Philippines told to boost anti-drone system 


By Kyle Aristophere T. Atienza, Reporter 

THE PHILIPPINES should boost its anti-drone capability to counter aerial threats used in geopolitical disputes, according to defense analysts. 

Chester B. Cabalza, who studied national security and policymaking at the University of Delaware, said both state and nonstate actors have increasingly been using drones “for their violent activities due to their accessibility and pronounced use in war.” 

“The sophistication of this high technology will also lead to the rise of artificial intelligence and robotics to advance the level of warfare,” he said in a Facebook Messenger chat.  

The Israeli government on Monday shared with the Philippines its best practices in countering threats from “very developed” drones. 

“Every organization here in the Philippines has its own asset that needs to be defended,” Israel Ambassador Ilan Fluss told reporters before holding a closed-door meeting with Philippine security officials.  

At the meeting, representatives from state-owned and private companies in Israel offered anti-drone technologies and shared practices in keeping drone threats at bay.  

“It is a process, shaping policy, identifying what are the challenges, where are the issues, what kind of solutions and only at the end you look at the technologies,” Israel Defense Attaché to the Philippines Raz Shabtay told a news briefing. “For that, we have the Israeli companies to present the technologies and so it’s much wider than just bringing a company.” 

“We have here not only the military, but different civil departments or entities because it’s an all-government approach here.” 

The anti-drone seminar in the Philippines was held weeks after Taiwan shot down an unidentified civilian drone that entered its airspace near Lion islet, which is just a few kilometers away from mainland China. 

Chinese military exercises have been held around the area since August after a top US lawmaker visited Taiwan, which is being claimed by China.  

“The recent drone attack in Taiwan is a simulation of what China can do against its neighbors,” Mr. Cabalza said. “Drones are used in present and future warfare.” 

In case the Philippines defies Beijing and sides with Washington in the South China Sea, “China will heavily use drones for the fortification of its militarized islands in the disputed waterway, aside from using its armada,” he added.  

The commercial drone that flew over the Taiwanese islet, which serves as a defense outpost, should not be underestimated because China can use it to reconnoiter Taiwanese activities on the islet or “use it to attack,” Kiefer Zachary Hipe, a military historian, said in a Messenger chat. 

“While we are aware of Chinese maritime patrols and encroachment in Philippine waters, they could also utilize drones to further assess our military’s positioning and capabilities,” he said. “Sensitive military information about our forces is something that we do not want the Chinese to exploit or, at the very least, find out.”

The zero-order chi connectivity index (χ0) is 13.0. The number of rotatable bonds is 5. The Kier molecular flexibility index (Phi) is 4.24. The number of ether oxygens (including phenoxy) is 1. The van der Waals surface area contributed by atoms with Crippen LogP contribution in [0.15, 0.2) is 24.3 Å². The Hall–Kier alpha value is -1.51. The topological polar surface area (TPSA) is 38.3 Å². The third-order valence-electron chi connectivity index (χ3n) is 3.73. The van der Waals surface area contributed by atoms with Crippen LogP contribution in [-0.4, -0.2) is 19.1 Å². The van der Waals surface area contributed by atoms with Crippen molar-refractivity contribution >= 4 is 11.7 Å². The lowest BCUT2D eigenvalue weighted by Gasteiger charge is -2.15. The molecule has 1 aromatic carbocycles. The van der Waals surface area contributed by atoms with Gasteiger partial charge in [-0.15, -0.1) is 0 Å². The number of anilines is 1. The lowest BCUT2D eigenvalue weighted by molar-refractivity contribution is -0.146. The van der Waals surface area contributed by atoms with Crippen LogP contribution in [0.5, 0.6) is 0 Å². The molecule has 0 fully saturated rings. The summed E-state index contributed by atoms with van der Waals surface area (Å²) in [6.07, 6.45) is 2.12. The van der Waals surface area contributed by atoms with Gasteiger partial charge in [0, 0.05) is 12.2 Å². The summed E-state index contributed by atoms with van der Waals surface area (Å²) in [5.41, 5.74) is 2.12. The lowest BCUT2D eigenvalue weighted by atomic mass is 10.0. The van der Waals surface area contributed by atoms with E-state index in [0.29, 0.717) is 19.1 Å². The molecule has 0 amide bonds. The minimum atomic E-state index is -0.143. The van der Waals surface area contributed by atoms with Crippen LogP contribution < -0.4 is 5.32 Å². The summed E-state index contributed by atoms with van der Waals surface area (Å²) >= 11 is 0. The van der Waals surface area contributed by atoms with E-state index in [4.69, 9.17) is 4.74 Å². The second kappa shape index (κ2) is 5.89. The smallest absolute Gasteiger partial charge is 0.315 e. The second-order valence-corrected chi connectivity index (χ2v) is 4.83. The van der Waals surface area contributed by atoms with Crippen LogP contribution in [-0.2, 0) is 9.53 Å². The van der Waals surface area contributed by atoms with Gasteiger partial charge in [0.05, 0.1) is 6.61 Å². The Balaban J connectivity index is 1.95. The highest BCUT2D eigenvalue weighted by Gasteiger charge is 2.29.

Mr. Cabalza said drones are a new means of “coercion and plausible warfare,” noting that they were used in hybrid warfare in the Marawi siege in the Philippines in 2017, Russia’s war in Ukraine and during tensions in the Taiwan Strait. 

The anti-drone market is valued at $900 billion and is expected to increase to $3.8 billion by 2027, according to a report by Markets and Markets. Rising security breaches are among the factors that fuel the market. 

Drones are widely used in the Philippines by content creators, allowing them to get a wider perspective of subjects. In advanced countries, the aerial device is widely used in nature conservation, farming and monitoring weather.  

“Drones also pose a considerable threat, given that they are flexible in terms of usage,” Mr. Hipe said, noting that the Russia-Ukraine war has already shown the “potency” of drones in both defense and offense.  

Drones can also be used in surveying areas that are closed to the public such as military bases and critical government facilities, he said.  

Extremists have also been using commercially available drones to widen their reach or carry out attacks, forcing countries with strong defense capabilities to heavily invest in anti-drone systems. 

But governments have also been using drones incorrectly, with Israel gaining the ire of international community in previous years for using drones to bomb Palestinian communities.  

“There are no existing domestic laws and regulatory measures in the use of drones during conflicts and war,” Mr. Cabalza said. “These should be mitigated by international bodies like the United Nations and regional organizations.” 

The Philippines has measures that regulate the use of drones, which could affect aviation operations. The Civil Aviation Authority of the Philippines has guidelines on how a person should operate their drones, Mr. Hipe said.  

But policies are not enough to deter drone threats, he said. “They can only go so far as to regulate their use by the general public.”  “The advancement of drones comes with countermeasures. We must ensure that our forces can adequately handle threats, lest we be caught off-guard.” 

Jose Antonio Custodio, a defense analyst, said the Philippines should develop its anti-drone systems amid the changing geopolitical landscape, noting that drones have been used in the country for years.  

While assistance from foreign countries should be welcomed, the country should use its capabilities and resources to develop anti-drone technologies locally, he said by telephone. 

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